U.S. Capitol attack prompts Belgian parliament to review security
By Marine Strauss BRUSSELS (Reuters) - Belgium's parliament has launched a security review of its premises in Brussels after supporters of U.S. President Donald Trump stormed the U.S
By Marine Strauss
BRUSSELS (Reuters) - Belgium's parliament has launched a security review of its premises in Brussels after supporters of U.S. President Donald Trump stormed the U.S. Capitol in Washington.
Belgium's federal parliament is located in a so-called "neutral zone" in Brussels, a neighbourhood that is home to the Royal Palace, the offices and residence of the prime minister and various ministries, and where it is forbidden to protest.
The country of 11 million people is a federal state that counts six governments and as many parliaments across three regions.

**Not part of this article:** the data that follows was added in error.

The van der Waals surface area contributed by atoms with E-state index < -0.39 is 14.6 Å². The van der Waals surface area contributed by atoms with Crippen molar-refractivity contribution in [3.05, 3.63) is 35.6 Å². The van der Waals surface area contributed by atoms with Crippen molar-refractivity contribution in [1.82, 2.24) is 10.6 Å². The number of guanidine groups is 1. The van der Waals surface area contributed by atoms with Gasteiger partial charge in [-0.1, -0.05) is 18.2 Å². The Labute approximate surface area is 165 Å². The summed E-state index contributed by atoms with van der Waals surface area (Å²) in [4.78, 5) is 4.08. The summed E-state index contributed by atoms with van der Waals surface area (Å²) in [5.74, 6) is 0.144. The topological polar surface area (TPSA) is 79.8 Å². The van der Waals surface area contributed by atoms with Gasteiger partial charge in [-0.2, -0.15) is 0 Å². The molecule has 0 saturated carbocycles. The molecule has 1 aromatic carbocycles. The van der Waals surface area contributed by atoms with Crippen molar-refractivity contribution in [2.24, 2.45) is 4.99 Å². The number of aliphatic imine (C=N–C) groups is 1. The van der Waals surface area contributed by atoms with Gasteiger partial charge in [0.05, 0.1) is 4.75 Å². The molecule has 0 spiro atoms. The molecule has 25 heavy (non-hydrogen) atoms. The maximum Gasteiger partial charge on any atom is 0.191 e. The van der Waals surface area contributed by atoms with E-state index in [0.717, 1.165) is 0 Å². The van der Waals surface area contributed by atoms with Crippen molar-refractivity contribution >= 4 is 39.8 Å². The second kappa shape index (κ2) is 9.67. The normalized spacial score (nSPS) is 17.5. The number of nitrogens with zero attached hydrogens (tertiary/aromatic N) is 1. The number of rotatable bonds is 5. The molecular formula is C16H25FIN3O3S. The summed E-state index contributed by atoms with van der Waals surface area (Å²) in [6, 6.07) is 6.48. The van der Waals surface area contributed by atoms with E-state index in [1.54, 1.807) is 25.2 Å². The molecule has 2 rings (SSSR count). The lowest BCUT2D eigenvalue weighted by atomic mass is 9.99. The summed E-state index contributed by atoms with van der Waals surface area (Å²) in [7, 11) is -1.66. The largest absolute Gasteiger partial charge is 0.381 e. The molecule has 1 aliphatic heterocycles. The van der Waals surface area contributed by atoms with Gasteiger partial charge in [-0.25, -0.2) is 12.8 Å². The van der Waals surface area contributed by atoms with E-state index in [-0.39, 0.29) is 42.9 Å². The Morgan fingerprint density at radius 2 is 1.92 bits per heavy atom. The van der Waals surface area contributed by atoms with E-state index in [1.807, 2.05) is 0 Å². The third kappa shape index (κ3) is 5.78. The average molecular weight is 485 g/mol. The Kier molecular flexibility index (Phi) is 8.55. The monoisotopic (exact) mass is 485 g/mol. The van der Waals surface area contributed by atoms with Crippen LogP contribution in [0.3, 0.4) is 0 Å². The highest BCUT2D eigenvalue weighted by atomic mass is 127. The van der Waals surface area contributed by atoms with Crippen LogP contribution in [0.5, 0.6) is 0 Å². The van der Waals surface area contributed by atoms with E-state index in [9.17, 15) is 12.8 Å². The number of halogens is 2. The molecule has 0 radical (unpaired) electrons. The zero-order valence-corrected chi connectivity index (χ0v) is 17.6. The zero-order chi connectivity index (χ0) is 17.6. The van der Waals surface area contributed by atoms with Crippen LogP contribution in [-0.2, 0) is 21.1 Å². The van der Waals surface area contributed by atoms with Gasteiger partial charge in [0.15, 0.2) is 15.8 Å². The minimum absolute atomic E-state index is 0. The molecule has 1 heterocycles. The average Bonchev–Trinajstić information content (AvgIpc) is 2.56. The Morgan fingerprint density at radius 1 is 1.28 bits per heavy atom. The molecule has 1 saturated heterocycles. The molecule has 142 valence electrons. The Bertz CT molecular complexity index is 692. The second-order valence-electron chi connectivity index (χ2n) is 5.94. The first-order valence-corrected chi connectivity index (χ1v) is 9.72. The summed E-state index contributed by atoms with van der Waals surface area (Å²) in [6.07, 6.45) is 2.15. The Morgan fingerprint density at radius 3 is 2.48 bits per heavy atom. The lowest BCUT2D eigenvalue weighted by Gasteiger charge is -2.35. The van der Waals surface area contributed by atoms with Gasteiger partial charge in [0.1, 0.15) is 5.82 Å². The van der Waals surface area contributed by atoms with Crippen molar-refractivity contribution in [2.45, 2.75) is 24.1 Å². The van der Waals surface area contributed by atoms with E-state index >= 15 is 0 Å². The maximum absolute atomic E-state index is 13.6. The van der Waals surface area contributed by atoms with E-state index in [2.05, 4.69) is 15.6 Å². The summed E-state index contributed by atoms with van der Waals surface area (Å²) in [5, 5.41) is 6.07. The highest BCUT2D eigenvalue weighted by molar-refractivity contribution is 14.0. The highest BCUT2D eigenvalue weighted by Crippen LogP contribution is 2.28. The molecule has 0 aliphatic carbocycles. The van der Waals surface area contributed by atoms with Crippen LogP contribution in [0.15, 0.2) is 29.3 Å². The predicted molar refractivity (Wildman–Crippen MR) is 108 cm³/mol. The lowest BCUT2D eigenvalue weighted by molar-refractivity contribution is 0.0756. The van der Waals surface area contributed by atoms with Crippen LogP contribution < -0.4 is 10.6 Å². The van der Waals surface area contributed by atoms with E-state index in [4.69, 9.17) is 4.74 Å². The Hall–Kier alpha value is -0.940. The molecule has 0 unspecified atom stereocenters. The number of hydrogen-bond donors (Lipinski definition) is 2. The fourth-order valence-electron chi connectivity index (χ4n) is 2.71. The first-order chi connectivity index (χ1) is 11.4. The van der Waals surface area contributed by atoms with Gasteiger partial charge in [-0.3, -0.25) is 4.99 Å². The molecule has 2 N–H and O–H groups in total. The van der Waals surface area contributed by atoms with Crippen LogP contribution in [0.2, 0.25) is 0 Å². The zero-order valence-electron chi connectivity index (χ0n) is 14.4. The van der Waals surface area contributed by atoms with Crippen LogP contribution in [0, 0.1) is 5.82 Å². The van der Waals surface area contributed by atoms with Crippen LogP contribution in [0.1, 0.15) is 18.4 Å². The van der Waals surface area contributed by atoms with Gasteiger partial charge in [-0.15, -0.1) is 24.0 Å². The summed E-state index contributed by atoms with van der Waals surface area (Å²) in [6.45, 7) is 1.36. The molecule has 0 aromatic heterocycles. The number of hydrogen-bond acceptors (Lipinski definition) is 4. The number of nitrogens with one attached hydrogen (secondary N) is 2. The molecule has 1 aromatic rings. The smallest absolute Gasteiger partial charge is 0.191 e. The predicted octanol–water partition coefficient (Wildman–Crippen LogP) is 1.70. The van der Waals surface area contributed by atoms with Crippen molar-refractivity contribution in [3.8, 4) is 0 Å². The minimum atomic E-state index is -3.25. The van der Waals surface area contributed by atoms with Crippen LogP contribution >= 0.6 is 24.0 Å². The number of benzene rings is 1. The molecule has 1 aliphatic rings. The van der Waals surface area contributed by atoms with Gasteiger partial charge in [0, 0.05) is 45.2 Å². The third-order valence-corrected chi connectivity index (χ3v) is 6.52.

"After the incidents in Washington, I took stock of the security of our parliament with the commander in charge of the military police," the president of the federal parliament, Eliane Tillieux, wrote on Twitter. "There was an urgent need to verify that we can exercise democracy in complete safety."
Brussels is also home to the European Union's main institutions and the North Atlantic Treaty Organisation (NATO) military alliance's headquarters, where small protests on issues from climate change to migration policies are routine.
(Reporting by Marine Strauss @StraussMarine, Editing by Timothy Heritage)
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